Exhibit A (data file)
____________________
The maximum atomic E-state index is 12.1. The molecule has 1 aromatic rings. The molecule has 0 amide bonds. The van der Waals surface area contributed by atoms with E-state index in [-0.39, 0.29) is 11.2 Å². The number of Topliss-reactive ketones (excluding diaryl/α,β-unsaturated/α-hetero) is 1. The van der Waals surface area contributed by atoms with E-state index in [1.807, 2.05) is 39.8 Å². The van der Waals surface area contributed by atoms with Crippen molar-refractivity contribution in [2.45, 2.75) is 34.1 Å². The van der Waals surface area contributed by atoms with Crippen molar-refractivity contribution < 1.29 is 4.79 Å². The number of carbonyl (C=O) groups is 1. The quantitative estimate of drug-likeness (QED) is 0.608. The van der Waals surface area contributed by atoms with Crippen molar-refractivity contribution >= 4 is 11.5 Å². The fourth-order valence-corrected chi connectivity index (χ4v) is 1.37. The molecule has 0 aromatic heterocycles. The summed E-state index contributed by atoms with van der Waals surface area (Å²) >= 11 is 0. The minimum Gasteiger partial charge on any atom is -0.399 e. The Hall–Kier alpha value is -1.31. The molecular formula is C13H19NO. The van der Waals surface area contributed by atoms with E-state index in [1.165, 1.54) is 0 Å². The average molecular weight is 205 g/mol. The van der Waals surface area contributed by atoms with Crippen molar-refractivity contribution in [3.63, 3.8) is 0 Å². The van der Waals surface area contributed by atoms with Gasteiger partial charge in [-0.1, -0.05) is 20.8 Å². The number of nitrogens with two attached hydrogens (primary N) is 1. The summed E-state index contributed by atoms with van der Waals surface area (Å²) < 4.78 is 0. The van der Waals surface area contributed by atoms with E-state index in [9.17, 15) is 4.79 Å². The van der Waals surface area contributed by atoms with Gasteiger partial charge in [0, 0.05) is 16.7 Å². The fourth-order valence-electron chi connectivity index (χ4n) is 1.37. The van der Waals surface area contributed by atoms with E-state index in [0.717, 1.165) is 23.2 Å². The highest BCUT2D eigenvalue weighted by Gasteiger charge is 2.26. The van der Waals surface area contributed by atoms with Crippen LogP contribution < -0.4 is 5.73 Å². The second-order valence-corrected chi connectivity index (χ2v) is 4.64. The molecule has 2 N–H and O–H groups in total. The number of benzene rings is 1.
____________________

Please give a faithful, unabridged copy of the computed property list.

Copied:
The maximum atomic E-state index is 12.1. The molecule has 1 aromatic rings. The molecule has 0 amide bonds. The van der Waals surface area contributed by atoms with E-state index in [-0.39, 0.29) is 11.2 Å². The number of Topliss-reactive ketones (excluding diaryl/α,β-unsaturated/α-hetero) is 1. The van der Waals surface area contributed by atoms with E-state index in [1.807, 2.05) is 39.8 Å². The van der Waals surface area contributed by atoms with Crippen molar-refractivity contribution in [2.45, 2.75) is 34.1 Å². The van der Waals surface area contributed by atoms with Crippen molar-refractivity contribution < 1.29 is 4.79 Å². The number of carbonyl (C=O) groups is 1. The quantitative estimate of drug-likeness (QED) is 0.608. The van der Waals surface area contributed by atoms with Crippen molar-refractivity contribution >= 4 is 11.5 Å². The fourth-order valence-corrected chi connectivity index (χ4v) is 1.37. The molecule has 0 aromatic heterocycles. The summed E-state index contributed by atoms with van der Waals surface area (Å²) >= 11 is 0. The minimum Gasteiger partial charge on any atom is -0.399 e. The Hall–Kier alpha value is -1.31. The molecular formula is C13H19NO. The van der Waals surface area contributed by atoms with E-state index in [1.165, 1.54) is 0 Å². The average molecular weight is 205 g/mol. The van der Waals surface area contributed by atoms with Crippen molar-refractivity contribution in [3.63, 3.8) is 0 Å². The van der Waals surface area contributed by atoms with Gasteiger partial charge in [-0.1, -0.05) is 20.8 Å². The number of nitrogens with two attached hydrogens (primary N) is 1. The summed E-state index contributed by atoms with van der Waals surface area (Å²) < 4.78 is 0. The van der Waals surface area contributed by atoms with E-state index in [9.17, 15) is 4.79 Å². The van der Waals surface area contributed by atoms with Gasteiger partial charge in [0, 0.05) is 16.7 Å². The fourth-order valence-electron chi connectivity index (χ4n) is 1.37. The van der Waals surface area contributed by atoms with E-state index in [0.717, 1.165) is 23.2 Å². The highest BCUT2D eigenvalue weighted by Gasteiger charge is 2.26. The van der Waals surface area contributed by atoms with Crippen LogP contribution < -0.4 is 5.73 Å². The second-order valence-corrected chi connectivity index (χ2v) is 4.64. The molecule has 2 N–H and O–H groups in total. The number of benzene rings is 1.